Six things you need to know about the 2017 Land Rover Discovery Td6
After a considerable rework and the addition of diesel power, we head back to the Disco.
Words by: Adam Allen
Last year, Land Rover managed to move 764 LR4’s from dealerships across the country. That number is impressive for a vehicle that wore a 2016 model year designation yet traces its lineage back to the very first offerings to wear a Land Rover badge back in 1948. Here you had a model that enjoyed all the trappings of a modern luxury SUV- supple leather interior, power accessories galore and the latest driver assistance bits- yet it felt many years older out on the road. It’s no secret that the LR4 was a heavy thing, and certainly it didn’t excel in the aerodynamics department. Those were the culprits mainly responsible for blunting the edge of the 5.0 litre V8 it was motivated by, not to mention that power had to make its way to the wheels through a series of heavy duty transfer cases and differentials. Saddled with a curb weight that could hardly be described as svelte, fuel economy was dismal- our average hovered near that 20L/100km threshold, and that was using as judicious a throttle foot as possible.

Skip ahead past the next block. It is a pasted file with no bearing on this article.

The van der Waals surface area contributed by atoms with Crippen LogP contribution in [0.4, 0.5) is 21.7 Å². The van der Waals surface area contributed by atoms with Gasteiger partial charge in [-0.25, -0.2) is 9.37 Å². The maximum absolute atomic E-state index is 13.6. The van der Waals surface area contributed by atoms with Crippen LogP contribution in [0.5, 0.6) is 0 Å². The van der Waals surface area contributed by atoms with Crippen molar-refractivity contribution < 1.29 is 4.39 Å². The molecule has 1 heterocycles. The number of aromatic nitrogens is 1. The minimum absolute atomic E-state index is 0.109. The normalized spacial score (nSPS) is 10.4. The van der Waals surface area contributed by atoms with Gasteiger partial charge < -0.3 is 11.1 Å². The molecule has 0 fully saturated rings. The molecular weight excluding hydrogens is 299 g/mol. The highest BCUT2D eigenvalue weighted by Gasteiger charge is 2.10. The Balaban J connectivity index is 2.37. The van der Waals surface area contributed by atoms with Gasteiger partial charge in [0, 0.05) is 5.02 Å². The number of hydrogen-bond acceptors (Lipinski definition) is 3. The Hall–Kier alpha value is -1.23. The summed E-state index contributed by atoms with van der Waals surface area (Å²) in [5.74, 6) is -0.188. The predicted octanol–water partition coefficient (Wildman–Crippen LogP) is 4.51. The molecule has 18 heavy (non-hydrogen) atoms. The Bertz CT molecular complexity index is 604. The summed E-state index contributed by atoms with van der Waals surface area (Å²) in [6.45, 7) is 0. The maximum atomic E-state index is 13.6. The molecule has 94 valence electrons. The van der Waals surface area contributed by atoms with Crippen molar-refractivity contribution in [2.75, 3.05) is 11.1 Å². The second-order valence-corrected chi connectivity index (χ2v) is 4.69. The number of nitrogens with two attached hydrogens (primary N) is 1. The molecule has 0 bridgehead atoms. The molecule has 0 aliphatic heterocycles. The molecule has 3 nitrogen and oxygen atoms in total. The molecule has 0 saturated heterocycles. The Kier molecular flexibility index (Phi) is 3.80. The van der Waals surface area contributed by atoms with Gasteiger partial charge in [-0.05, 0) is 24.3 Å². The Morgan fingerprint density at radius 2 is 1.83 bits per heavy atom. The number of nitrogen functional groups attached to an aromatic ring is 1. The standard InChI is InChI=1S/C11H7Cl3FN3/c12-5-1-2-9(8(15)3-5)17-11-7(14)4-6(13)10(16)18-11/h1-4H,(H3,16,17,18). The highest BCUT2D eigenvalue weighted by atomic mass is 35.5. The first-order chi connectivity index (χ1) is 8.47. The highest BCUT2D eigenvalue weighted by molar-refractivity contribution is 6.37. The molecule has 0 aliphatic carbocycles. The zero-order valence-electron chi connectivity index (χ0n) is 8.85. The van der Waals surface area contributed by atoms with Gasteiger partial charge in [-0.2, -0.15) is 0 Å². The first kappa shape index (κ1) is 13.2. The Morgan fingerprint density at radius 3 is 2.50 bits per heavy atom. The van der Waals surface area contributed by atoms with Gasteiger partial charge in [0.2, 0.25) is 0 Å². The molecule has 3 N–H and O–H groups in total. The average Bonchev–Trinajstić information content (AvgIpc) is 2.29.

To shed the LR4’s reputation as an unabashed fuel swiller, Land Rover decided to put the Discovery on the same aluminum intensive diet enjoyed by the Range Rover and Range Rover Sport. Let’s be frank here folks- dieting isn’t easy. When you hear “you need to lose 5 kilos”, the work that needs to be done to achieve that goal is always much higher than anticipated. Still, the engineers found a way to pare a whopping 181 kilos of mass from the Discovery’s curb weight- at 2,540 kilograms it’s no lightweight, but now there is no worry of the tarmac it’s sitting on buckling under the immense bulk. What we’re left with is a leaner, meaner and much better-looking version of an old favorite.